Cancer cells can spread through the body in different ways, according to the National Cancer Institute (NCI). These include:

  • growing into, or invading, nearby tissue
  • invading the walls of nearby blood vessels or lymph nodes
  • traveling through blood vessels or lymph nodes to other parts of the body

Researchers continue to investigate the biomechanics of what makes RCC metastasize, but it seems to follow certain patterns. Places RCC may spread to include the:

  • lungs, which are the most common site of metastasis, accounting for 45% of cases
  • bones
  • lymph nodes
  • liver
  • pancreas
  • adrenal glands
  • brain

Ongoing research and new treatment options are increasing survival rates, according to a report published in the Journal of Oncology Practice. The results of trials show that the average survival time is more than 4 years.

In a 2020 trial, the median survival rate was a little over 48 months in groups with intermediate or poor risk. Some people experience better outcomes.

The site of the metastasis does impact survival rates, and people with lung-only or pancreatic metastasis may have a more favorable outlook than those with bone, liver, or brain metastasis.

The ACS estimates that the 5-year survival rate in the years 2011–2017 for people with metastatic RCC was 13%. However, this has likely improved with the development of new treatments.

The ACS notes that treatment for RCC depends on whether the cancer has spread to other parts of the body, as well as the size of the original tumor.

Depending on the cancer tissue structure and the number of metastases, a person may receive surgery to remove affected areas, as well as either the whole kidney (radical nephrectomy) or the affected part of the kidney (partial nephrectomy).

Traditional chemotherapy is not typically effective in metastatic RCC. Instead, combinations of immunotherapy and other targeted substances have become the main treatment for many people, even those with widespread metastases.

Additionally, a 2021 study found that a combination of immunotherapy and targeted therapy improved the survival rates for people with RCC.

Active surveillance

Doctors may consider some people for active surveillance (AS). This means they will closely monitor a person’s condition without starting treatment. Doctors may choose to do this when a person is diagnosed with a condition but does not have any symptoms.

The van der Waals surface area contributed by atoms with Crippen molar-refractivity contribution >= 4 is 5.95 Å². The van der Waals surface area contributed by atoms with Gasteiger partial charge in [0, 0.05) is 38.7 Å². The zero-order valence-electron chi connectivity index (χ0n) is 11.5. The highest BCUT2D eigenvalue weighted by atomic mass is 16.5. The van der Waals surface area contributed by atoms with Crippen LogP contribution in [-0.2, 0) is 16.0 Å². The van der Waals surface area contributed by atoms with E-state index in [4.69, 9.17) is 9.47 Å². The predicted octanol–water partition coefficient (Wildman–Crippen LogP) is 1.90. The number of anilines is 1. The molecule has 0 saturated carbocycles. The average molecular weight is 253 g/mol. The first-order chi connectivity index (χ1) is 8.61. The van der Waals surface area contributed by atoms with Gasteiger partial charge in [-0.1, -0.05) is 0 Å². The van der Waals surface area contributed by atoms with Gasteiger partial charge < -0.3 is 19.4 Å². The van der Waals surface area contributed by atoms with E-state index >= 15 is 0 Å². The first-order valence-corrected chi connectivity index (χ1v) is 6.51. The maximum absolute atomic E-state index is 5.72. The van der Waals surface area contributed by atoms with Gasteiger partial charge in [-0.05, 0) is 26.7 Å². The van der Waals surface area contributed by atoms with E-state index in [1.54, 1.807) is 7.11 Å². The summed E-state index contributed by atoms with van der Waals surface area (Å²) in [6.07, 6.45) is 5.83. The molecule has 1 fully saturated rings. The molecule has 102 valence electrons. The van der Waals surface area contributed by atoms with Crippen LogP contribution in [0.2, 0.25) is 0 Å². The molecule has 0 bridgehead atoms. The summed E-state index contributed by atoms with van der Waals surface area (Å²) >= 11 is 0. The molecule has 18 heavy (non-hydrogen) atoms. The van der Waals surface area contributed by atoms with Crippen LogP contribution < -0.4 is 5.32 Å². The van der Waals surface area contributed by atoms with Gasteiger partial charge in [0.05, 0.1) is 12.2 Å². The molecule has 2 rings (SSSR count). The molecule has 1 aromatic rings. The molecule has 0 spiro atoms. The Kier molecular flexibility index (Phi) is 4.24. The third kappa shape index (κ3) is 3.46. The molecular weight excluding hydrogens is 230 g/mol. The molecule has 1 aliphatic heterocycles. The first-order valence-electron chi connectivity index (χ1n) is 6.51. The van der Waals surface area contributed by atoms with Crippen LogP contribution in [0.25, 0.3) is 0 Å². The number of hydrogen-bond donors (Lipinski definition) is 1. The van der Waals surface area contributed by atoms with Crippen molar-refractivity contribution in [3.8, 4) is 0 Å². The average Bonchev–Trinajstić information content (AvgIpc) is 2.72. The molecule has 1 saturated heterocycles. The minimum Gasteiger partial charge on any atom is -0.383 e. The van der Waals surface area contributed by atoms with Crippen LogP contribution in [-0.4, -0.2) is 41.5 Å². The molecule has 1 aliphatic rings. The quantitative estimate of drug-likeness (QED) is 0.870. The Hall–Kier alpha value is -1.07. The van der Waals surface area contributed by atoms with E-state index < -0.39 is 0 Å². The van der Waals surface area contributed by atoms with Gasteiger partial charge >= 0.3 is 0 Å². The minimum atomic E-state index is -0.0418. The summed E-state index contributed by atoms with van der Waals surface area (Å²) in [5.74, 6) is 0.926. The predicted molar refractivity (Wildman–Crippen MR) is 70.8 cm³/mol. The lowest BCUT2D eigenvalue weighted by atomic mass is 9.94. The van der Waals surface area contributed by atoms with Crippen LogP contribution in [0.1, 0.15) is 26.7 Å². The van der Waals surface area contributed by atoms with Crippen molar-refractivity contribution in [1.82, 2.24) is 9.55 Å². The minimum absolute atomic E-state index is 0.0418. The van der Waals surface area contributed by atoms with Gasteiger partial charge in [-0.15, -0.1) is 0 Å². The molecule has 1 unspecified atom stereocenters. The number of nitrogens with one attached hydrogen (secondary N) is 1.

For example, researchers in a 2016 trial carefully selected 48 people to undergo AS, and those people did not require active treatment for just under 15 months. Individuals may discuss AS with their doctor to establish whether it could be appropriate for them.

The psychological impact of having any cancer can be enormous and can correlate to a poor outcome, according to a study published in the journal Therapeutic Advances in Urology.

Some oncology services work alongside counselors that have specific experience working with people who have received a cancer diagnosis. A person might consider exploring this option to help better manage their mental health.

According to the NCI, relaxation and breathing techniques can help with stress and depression that may come about after a cancer diagnosis or during cancer treatment.

Practical concerns, such as travel to and from appointments and unexpected costs, can increase the burden on someone with RCC. The ACS explains that help is available and suggests some ways to find it.

Clear cell renal cell cancer is the most common form of kidney cancer in the U.S. that can spread to other parts of the body. It is more common among older people.

To treat the cancer, doctors may initially recommend active surveillance before starting treatments such as surgery and combination therapies. However, this may depend on where and how much the cancer has spread.

Researchers continue to investigate the disease and potential treatment options.